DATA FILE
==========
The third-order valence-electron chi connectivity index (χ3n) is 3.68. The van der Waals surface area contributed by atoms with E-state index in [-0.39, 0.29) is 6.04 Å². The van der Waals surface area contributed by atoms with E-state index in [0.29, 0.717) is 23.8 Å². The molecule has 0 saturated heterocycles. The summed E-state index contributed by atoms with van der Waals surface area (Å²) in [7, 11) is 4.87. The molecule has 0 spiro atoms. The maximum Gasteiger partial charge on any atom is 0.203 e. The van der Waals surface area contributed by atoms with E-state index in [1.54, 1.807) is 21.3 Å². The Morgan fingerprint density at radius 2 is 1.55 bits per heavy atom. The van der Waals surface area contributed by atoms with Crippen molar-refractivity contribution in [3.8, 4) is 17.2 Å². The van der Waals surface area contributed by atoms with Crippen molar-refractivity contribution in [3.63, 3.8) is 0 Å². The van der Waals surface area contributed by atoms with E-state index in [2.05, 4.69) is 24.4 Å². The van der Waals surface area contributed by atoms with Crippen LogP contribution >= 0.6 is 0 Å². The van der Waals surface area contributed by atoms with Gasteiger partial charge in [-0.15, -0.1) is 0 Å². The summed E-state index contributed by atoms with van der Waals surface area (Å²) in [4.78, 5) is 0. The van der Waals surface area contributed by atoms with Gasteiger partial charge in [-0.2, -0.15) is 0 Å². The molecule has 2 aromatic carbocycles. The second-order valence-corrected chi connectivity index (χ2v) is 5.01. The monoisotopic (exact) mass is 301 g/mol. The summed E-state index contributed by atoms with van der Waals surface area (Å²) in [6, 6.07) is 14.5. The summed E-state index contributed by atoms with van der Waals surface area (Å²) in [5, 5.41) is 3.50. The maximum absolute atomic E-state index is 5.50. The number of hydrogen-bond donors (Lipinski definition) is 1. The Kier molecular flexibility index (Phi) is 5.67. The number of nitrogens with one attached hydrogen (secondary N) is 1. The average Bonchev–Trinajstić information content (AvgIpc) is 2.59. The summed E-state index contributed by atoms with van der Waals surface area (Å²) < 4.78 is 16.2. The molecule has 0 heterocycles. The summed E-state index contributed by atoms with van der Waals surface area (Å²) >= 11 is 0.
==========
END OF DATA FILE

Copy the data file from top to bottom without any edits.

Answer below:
The third-order valence-electron chi connectivity index (χ3n) is 3.68. The van der Waals surface area contributed by atoms with E-state index in [-0.39, 0.29) is 6.04 Å². The van der Waals surface area contributed by atoms with E-state index in [0.29, 0.717) is 23.8 Å². The molecule has 0 saturated heterocycles. The summed E-state index contributed by atoms with van der Waals surface area (Å²) in [7, 11) is 4.87. The molecule has 0 spiro atoms. The maximum Gasteiger partial charge on any atom is 0.203 e. The van der Waals surface area contributed by atoms with E-state index in [1.54, 1.807) is 21.3 Å². The Morgan fingerprint density at radius 2 is 1.55 bits per heavy atom. The van der Waals surface area contributed by atoms with Crippen molar-refractivity contribution in [3.8, 4) is 17.2 Å². The van der Waals surface area contributed by atoms with Crippen molar-refractivity contribution in [3.63, 3.8) is 0 Å². The van der Waals surface area contributed by atoms with E-state index in [2.05, 4.69) is 24.4 Å². The van der Waals surface area contributed by atoms with Crippen LogP contribution >= 0.6 is 0 Å². The van der Waals surface area contributed by atoms with Gasteiger partial charge in [-0.15, -0.1) is 0 Å². The summed E-state index contributed by atoms with van der Waals surface area (Å²) in [4.78, 5) is 0. The van der Waals surface area contributed by atoms with Gasteiger partial charge in [-0.2, -0.15) is 0 Å². The molecule has 2 aromatic carbocycles. The second-order valence-corrected chi connectivity index (χ2v) is 5.01. The monoisotopic (exact) mass is 301 g/mol. The summed E-state index contributed by atoms with van der Waals surface area (Å²) in [6, 6.07) is 14.5. The summed E-state index contributed by atoms with van der Waals surface area (Å²) in [5, 5.41) is 3.50. The maximum absolute atomic E-state index is 5.50. The number of hydrogen-bond donors (Lipinski definition) is 1. The Kier molecular flexibility index (Phi) is 5.67. The number of nitrogens with one attached hydrogen (secondary N) is 1. The average Bonchev–Trinajstić information content (AvgIpc) is 2.59. The summed E-state index contributed by atoms with van der Waals surface area (Å²) < 4.78 is 16.2. The molecule has 0 heterocycles. The summed E-state index contributed by atoms with van der Waals surface area (Å²) >= 11 is 0.